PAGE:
This brought to mind conversations I had had with my friends sometime ago. We are born into our religion. Customs and traditions are an important part of our lives. Whether we follow them or not is left to us. But listening to my friend I realized that many do not have the freedom to lead their lives as they wish to. They are controlled by their religion. It is as if they follow all the rites and rituals not because they want to but mainly out of fear. And this fear is not just of bad consequences but also the fear what ‘people’ would say. And just who those people are, I could not understand. Yes, there are enough and more people who are always ready to criticize and pass their comments. The fear of getting a bad name is very strong and with it is the fear of being blacklisted. My father-in-law used to say that long back men were expelled from the community if they married outside the community or if they married widows! Social pressure played a very important part in the lives of people and for many it still does. I asked if the younger generation was also expected to follow all the rules and regulations. The answer was yes, otherwise the parents would get a bad name and be labelled as bad parents.
It seemed to me that it was stranglehold from which there was no escape. So much control seems so suffocating. Maybe I feel this way but for many, like my friend, it is a part of their daily lives, a routine. She says all the rites and rituals are so much a part of her life that she just cannot imagine not following them.
In our community we do have our own rites and rituals but somehow they have never controlled us, the fear of what ‘people’ will say is not there, we have more freedom. Of course it depends on people, what they think and what they believe. People who are interested, enjoy doing all that their religion wants them to do. Their belief and faith is always with them. I think when control and fear and belief reaches the extreme, what Pascal says becomes true. Really unfortunate.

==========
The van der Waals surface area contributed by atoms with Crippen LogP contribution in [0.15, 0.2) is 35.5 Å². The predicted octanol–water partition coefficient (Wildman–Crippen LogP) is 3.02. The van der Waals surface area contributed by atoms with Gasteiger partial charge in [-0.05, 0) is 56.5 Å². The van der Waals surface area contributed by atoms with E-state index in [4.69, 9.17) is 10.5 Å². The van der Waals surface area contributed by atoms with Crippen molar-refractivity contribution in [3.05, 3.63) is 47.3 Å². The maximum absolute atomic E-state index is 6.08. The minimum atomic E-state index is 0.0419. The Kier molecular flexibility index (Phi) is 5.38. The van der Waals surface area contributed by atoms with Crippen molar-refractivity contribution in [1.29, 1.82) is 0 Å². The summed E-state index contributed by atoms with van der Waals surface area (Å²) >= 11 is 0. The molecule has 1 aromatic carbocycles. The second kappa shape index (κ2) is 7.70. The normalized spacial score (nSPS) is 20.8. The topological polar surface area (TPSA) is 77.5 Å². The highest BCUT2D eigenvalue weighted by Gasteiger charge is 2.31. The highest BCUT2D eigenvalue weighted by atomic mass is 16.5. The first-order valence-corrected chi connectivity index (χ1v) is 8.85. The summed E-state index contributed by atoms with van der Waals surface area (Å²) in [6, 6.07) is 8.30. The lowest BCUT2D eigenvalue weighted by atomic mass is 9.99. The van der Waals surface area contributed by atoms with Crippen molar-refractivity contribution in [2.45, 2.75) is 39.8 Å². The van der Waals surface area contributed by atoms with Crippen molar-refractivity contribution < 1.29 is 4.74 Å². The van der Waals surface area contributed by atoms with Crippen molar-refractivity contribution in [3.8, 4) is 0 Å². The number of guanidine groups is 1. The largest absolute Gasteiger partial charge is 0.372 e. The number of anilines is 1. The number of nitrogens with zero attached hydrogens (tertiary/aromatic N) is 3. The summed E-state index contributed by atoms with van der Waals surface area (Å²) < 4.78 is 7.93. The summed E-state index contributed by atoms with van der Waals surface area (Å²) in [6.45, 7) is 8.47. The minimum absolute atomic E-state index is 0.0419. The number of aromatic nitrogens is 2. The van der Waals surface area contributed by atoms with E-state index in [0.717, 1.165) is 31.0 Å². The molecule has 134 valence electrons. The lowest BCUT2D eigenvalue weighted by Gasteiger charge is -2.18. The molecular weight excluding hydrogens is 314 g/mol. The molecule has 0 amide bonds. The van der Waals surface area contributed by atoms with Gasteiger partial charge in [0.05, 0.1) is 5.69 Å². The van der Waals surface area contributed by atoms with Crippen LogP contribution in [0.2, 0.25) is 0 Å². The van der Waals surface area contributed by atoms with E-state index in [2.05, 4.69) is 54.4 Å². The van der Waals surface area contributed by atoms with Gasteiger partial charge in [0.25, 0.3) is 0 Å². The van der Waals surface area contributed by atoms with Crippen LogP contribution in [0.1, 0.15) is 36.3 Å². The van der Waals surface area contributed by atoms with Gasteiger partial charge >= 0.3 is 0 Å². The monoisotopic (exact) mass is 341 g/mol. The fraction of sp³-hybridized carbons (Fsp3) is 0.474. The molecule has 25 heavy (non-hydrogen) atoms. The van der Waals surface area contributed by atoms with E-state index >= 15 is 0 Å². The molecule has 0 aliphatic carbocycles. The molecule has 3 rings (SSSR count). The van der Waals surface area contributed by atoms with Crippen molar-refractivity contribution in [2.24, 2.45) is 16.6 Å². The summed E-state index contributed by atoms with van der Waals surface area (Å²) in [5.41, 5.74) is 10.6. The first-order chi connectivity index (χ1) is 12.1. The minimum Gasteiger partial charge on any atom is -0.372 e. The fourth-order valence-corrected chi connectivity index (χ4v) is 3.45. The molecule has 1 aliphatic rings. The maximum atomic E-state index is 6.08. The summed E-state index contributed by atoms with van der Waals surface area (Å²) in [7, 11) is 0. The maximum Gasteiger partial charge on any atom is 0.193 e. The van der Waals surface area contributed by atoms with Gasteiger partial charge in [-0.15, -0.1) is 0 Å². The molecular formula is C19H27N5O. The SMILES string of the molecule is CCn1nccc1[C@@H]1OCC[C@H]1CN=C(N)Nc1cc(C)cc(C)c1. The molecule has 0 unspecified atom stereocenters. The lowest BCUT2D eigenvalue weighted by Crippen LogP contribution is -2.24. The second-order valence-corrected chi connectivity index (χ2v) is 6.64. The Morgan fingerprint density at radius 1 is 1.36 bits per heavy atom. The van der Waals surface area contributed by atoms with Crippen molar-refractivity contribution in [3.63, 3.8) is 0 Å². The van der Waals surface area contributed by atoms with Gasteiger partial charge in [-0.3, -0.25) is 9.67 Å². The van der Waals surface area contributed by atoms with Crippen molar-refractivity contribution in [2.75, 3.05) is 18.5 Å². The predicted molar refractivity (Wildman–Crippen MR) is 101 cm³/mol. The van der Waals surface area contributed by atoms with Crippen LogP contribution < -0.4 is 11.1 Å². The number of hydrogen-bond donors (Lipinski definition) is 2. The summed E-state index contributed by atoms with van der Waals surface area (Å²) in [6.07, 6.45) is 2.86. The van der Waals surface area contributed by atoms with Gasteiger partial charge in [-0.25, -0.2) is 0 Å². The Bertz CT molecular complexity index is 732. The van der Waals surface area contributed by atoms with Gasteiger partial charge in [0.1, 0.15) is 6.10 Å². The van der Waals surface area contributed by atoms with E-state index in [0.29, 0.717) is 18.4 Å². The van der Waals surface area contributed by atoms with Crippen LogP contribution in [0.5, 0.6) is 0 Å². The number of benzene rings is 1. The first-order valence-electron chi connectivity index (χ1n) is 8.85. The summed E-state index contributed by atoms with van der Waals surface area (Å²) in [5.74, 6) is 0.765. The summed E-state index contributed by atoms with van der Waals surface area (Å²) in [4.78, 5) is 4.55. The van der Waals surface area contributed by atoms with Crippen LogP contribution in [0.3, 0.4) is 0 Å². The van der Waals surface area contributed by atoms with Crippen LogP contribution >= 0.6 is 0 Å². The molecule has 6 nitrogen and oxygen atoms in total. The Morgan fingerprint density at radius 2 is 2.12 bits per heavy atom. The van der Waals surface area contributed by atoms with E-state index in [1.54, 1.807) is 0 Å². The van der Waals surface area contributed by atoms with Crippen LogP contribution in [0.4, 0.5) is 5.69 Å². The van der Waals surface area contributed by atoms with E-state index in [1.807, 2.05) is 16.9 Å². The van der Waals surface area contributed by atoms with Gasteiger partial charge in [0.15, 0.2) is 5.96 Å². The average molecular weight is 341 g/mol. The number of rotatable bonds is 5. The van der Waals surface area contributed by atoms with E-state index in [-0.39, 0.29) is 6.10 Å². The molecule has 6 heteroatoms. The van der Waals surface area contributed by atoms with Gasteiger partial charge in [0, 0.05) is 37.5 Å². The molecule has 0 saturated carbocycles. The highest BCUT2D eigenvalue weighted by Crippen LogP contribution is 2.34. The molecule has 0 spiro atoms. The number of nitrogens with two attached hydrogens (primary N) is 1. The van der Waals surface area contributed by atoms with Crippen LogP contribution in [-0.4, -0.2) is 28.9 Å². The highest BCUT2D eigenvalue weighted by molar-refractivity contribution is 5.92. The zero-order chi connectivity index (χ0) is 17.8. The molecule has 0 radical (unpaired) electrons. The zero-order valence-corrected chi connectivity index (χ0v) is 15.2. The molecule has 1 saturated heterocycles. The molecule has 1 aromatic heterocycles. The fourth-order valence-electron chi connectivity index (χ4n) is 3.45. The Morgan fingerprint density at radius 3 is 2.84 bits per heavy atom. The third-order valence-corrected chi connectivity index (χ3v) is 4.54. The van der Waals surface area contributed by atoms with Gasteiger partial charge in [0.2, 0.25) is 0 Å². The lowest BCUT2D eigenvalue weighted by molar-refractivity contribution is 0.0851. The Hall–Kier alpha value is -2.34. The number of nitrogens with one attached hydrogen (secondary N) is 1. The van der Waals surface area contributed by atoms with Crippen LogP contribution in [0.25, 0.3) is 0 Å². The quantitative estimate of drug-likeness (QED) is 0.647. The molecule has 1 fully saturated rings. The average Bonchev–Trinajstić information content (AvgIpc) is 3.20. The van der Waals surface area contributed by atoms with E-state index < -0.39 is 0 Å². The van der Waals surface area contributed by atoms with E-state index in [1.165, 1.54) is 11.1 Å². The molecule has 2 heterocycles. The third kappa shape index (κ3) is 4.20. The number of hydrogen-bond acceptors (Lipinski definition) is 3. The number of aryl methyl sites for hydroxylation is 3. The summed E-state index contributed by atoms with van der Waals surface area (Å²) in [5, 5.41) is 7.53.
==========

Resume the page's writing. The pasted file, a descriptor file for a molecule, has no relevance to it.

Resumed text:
“Faith is the bird that feels the light and sings when the dawn is still dark.”
― Rabindranath Tagore
This week’s topic is Abstract Photography. Here is a definition I found which may help you out.
Like abstract art, abstract photography concentrates on shape, form, colour, pattern and texture. The viewer is often unable to see the whole object. The subject of the photo is often only a small part of the idea of the image. Viewers may only know the essence of the image subject or understand it by what is implied.
Often the image will not be a literal view of the subject itself. The subject tends to come second to seeing. The impact of aspects of the subject become a form of expressing the point.
This pool is in the middle of the areca garden in our village. It is more than 25 feet deep and two months into the monsoon season, it is full and children through the years have enjoyed swimming here. Floating in this pool is great fun for the swimmers:)
Earlier walls in our rural places were built with laterite stones. They were not cut into a definite shape. They were just kept on top of each other to the required height. If they were not stable, a small stone was used to fill the gap. Now such walls are not built. But those which were built decades ago still survive and they look beautiful. The feeling of aging gracefully comes to mind when we see them:)